Eight to Late

Sensemaking and Analytics for Organizations

Getting the most from your consulting dollar

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Consultants are engaged for a variety of reasons ranging from strategic (e,g. help develop corporate IT strategy) to tactical (e.g. augment internal resources). They are so ubiquitous that at any given time  an organisation is likely to  have a bunch of consultants floating around in one department or another. Given the often outrageous rates billed by high-end consultants, it is important that organisations get maximum bang for their consulting buck.  When I worked as a consultant I often came across situations where my services could have been better utilised. On the other hand,  as a corporate employee, I’ve seen consultants hanging around doing very little. So I’m convinced that many organisations often underuse or misuse the consulting time they’ve paid top dollar for. This doesn’t have to be so.  It’s easy to ensure that you get the best value from the consultants you engage. Here’s how:

  • Know why you’re hiring them: One would think this should be obvious, but it often isn’t. Ask yourself why you’re engaging consultants and what (specifically) you want from them. The best way to be specific is to list the deliverables you expect from them. This gives you a checklist you can tick off as they progress through the engagement.
  • Be ready for them when they come in: Over the last several years I’ve been surprised at the number of consultants I’ve seen hanging around the coffee machine or twiddling their thumbs (whilst racking up huge charges) , all because  the client wasn’t prepared properly for them. This is like keeping a taxi waiting – the meter’s ticking but you’re no closer to your destination – a waste any way you look at it.  Be prepared for your consultants: ask them what they’ll need before they come in, and be ready with it. You want them working on productive stuff as soon as they arrive.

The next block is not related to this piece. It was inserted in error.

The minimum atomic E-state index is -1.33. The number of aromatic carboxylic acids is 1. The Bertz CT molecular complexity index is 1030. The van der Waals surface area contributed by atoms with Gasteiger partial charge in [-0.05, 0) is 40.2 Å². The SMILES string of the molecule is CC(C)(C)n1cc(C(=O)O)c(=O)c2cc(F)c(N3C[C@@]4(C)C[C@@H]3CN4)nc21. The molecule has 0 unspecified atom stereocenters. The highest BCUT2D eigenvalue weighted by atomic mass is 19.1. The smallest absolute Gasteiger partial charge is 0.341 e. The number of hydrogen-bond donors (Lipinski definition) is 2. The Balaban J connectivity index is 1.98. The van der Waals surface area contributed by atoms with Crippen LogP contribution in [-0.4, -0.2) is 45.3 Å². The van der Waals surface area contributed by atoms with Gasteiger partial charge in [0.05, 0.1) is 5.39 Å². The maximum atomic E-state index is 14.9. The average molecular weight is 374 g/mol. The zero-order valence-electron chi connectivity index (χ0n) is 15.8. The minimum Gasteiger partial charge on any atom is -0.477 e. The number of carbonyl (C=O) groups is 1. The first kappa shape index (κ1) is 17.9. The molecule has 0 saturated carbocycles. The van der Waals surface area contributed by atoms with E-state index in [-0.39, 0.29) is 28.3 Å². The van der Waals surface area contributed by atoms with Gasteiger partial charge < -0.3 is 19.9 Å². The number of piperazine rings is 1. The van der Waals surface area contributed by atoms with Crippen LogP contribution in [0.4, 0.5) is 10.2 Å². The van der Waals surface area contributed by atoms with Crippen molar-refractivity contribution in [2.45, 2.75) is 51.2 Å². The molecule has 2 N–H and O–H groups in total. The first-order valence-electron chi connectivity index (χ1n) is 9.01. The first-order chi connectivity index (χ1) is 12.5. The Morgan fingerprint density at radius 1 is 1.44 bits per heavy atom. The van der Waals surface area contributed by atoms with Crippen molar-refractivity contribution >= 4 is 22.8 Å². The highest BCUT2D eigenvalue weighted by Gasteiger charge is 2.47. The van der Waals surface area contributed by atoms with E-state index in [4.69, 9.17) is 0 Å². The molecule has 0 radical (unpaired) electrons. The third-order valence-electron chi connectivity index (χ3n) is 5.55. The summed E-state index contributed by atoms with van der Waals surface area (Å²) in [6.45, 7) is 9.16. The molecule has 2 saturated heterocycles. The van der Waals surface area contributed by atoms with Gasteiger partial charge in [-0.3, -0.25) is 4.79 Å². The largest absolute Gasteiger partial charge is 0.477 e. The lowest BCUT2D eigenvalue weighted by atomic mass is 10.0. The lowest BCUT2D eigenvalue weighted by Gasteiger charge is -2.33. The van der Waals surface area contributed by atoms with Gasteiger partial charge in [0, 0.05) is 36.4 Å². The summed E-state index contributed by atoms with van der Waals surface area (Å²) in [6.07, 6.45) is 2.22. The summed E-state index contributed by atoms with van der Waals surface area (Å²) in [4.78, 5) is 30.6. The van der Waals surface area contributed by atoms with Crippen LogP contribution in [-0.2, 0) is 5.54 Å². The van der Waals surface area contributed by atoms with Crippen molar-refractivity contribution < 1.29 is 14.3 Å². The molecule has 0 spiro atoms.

• Listen to what they have to say: You’ve hired your consultants for a reason – presumably because they have something useful to offer you (knowledge, skills or whatever). It therefore behooves you to listen to them when they offer opinions (which may well be contrary to yours).
  • …but ask for explanations: Listen, but don’t be uncritical – you want the what, but you also need the why. Ask for explanations if you aren’t convinced. Ideally you want hire them only once for a particular job. The next time around you should know how to do it yourself.
  • Ensure knowledge transfer: This is really implied in the previous point. However, it is so important that I thought it worth mentioning again. You want to make sure that they’ve transferred all relevant skills to internal staff.
  • Document, document, document: This is a frequently overlooked aspect of most consulting engagements. Sure, consultants leave you with a final report. But that report, in my experience, is often less than useful. What you want are working, nuts-and-bolts documents like standard operating procedures. Be sure that your consultant leaves you with useful documentation. Have your people check the documentation before the consultant takes off with your cash.

Few present-day organisations can afford to maintain all the skills they need in-house, so most have to hire consultants every now and then. Your organisation is probably no exception. The aforementioned suggestions may help maximise the return  from your consulting dollar.

Written by K

April 2, 2008 at 5:22 pm

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